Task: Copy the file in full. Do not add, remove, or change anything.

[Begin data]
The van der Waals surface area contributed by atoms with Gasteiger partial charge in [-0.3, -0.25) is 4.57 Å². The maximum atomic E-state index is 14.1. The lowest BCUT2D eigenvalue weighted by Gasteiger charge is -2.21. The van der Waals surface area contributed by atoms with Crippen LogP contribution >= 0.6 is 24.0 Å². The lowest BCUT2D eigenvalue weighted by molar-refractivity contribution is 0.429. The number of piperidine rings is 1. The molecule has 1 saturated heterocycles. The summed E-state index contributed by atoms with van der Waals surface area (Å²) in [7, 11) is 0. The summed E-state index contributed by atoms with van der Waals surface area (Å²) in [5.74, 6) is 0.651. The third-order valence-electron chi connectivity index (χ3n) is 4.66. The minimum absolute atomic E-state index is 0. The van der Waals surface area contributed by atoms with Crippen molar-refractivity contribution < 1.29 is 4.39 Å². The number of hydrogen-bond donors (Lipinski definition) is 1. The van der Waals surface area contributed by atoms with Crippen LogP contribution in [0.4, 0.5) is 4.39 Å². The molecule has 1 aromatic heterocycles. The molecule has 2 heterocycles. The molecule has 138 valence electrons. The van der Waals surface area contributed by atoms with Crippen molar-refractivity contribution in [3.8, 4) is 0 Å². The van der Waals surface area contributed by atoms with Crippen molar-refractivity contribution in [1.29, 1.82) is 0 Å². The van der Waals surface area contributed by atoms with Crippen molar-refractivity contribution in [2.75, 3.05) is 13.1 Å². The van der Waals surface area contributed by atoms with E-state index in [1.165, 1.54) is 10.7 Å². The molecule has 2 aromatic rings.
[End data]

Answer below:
The van der Waals surface area contributed by atoms with Gasteiger partial charge in [-0.3, -0.25) is 4.57 Å². The maximum atomic E-state index is 14.1. The lowest BCUT2D eigenvalue weighted by Gasteiger charge is -2.21. The van der Waals surface area contributed by atoms with Crippen LogP contribution >= 0.6 is 24.0 Å². The lowest BCUT2D eigenvalue weighted by molar-refractivity contribution is 0.429. The number of piperidine rings is 1. The molecule has 1 saturated heterocycles. The summed E-state index contributed by atoms with van der Waals surface area (Å²) in [7, 11) is 0. The summed E-state index contributed by atoms with van der Waals surface area (Å²) in [5.74, 6) is 0.651. The third-order valence-electron chi connectivity index (χ3n) is 4.66. The minimum absolute atomic E-state index is 0. The van der Waals surface area contributed by atoms with Crippen molar-refractivity contribution < 1.29 is 4.39 Å². The number of hydrogen-bond donors (Lipinski definition) is 1. The van der Waals surface area contributed by atoms with Crippen LogP contribution in [0.4, 0.5) is 4.39 Å². The molecule has 1 aromatic heterocycles. The molecule has 2 heterocycles. The molecule has 138 valence electrons. The van der Waals surface area contributed by atoms with Crippen molar-refractivity contribution in [3.8, 4) is 0 Å². The van der Waals surface area contributed by atoms with Crippen molar-refractivity contribution in [1.29, 1.82) is 0 Å². The van der Waals surface area contributed by atoms with Crippen molar-refractivity contribution in [2.75, 3.05) is 13.1 Å². The van der Waals surface area contributed by atoms with E-state index in [1.165, 1.54) is 10.7 Å². The molecule has 2 aromatic rings.